The end of the race was welcome. Unfortunately, a race official spotted Dori and wouldn't let her cross the finish line after her impressive 2.5 miles. I received the Tiffany necklace and gave it to her over the fence. I gathered myself and started grabbing whatever they handed me. I ate and drank, happy to keep things down. I coughed and hacked hard for about an hour, before that spell finally subsided.

So I crossed in 2:21. Chip time is probably going to be four minutes faster. I've never run this slowly and now have a PW (personal worst) by eight minutes. My other half marathons were between 1:58 and 2:09. It is what it is, and I'm not going to beat myself up. The lasting memory will be of Dori helping me finish a terrible race with respect and showing her own grit by fighting back from the depths last year. What more can a husband ask for? I also disrespected no one. Mile Six was hell, but I scaled it. I could have quit the race, but didn't. I probably won't run that slowly for a long time.

Dori and I returned to the hotel, cleaned up and headed to lunch. We laughed while noshing on polenta with gruyere cheese. Dori ate a roasted potato and carrot dish with rosemary and roasted zucchini with basil. My lunch was perfect ... two slices of pizza - ham with artichoke hearts and a very good Italian sausage with mushrooms - with a few Anchor Steams.

Coach Stephne called and told me Lisa and Jessica had two very different days. Lisa ran a 1:56 half, which is outstanding. I knew she had it in her. She's tiny but strong. Jess struggled, throwing up at mile 13. Stephne found her walking and groggy around mile 18. Jess decided to cut over, taking off six miles. She removed her timing chip and finished 20 brutal miles. I haven't seen her yet, but I want to give her a hug. Jess and I trained a lot together, and I know she'll be disappointed.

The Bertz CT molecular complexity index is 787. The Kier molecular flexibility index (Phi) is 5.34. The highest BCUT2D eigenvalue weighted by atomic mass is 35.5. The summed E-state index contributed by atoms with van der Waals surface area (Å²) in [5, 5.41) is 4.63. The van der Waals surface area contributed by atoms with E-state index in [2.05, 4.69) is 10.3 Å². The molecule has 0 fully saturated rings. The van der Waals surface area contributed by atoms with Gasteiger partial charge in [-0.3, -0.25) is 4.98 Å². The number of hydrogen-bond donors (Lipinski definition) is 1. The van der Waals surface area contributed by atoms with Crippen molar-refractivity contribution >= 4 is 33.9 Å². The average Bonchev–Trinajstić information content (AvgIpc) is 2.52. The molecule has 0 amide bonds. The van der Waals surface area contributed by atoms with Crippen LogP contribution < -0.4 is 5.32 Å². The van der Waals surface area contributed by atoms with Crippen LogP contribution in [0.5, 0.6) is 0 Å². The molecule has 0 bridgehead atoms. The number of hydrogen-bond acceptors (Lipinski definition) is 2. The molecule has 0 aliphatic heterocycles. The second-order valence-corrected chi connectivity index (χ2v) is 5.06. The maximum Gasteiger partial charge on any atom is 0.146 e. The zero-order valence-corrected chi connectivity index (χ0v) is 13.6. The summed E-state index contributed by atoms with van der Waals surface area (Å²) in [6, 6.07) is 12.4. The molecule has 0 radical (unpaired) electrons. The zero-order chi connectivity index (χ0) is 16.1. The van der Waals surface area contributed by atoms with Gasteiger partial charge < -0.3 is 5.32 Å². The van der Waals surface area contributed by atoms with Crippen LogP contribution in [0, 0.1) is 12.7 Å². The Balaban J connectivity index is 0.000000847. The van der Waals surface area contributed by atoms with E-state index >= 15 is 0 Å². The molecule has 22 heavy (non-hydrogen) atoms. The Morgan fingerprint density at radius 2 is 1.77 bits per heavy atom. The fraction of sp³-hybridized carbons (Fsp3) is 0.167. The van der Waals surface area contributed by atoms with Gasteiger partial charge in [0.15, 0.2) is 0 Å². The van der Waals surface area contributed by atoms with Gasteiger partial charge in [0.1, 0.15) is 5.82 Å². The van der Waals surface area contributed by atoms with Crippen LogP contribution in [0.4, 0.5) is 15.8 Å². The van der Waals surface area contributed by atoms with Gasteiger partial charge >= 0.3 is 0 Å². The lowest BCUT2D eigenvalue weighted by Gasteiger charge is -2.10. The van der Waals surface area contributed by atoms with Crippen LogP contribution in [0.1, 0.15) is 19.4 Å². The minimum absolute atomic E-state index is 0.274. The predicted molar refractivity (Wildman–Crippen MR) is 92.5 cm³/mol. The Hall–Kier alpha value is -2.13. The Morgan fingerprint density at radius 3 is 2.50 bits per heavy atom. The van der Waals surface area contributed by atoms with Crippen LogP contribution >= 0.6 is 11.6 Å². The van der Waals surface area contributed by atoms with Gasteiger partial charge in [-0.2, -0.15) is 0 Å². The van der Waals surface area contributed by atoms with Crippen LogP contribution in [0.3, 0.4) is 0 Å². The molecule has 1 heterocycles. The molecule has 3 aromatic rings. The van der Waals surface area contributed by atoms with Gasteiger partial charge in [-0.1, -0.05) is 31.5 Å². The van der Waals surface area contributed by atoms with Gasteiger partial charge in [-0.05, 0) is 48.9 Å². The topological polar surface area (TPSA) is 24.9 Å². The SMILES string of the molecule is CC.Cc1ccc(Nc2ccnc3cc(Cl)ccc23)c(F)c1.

You never know what will happen at a marathon. The 2008 Nike Women's Marathon is now in the books. Fifteen minutes slower than I would have liked, mission accomplished.


Anonymous said...

I loved reading the description of your race. I am so proud of all the hard work and determiniation that led you to this big day. You are a winner, for sure, Jim and don't even feel down about your time. Nike's a killer when you're at 100%, so it's amazing that you pulled the time you did with a sick body. I can just see you...plugging away, all focused on the steps ahead.

But, I must say that when I read the part where your brave wife joined you, I was overwhelmed. What a sight...with her coat AND purse running along side you! Despite only knowing you since the start of your Nike training, it's obvious that you two make a great team. Congratulations, Jim and Dori!

Heather Woodroof

Ann said...

You're both heroes in my book. The love that you both share is inspirational. I'm hoping you both got to enjoy San Fran after you recovered from the race. It's a fun city.

PJ said...

I'm proud of you Jim, and so happy that Dori's healthy, happy and by your side.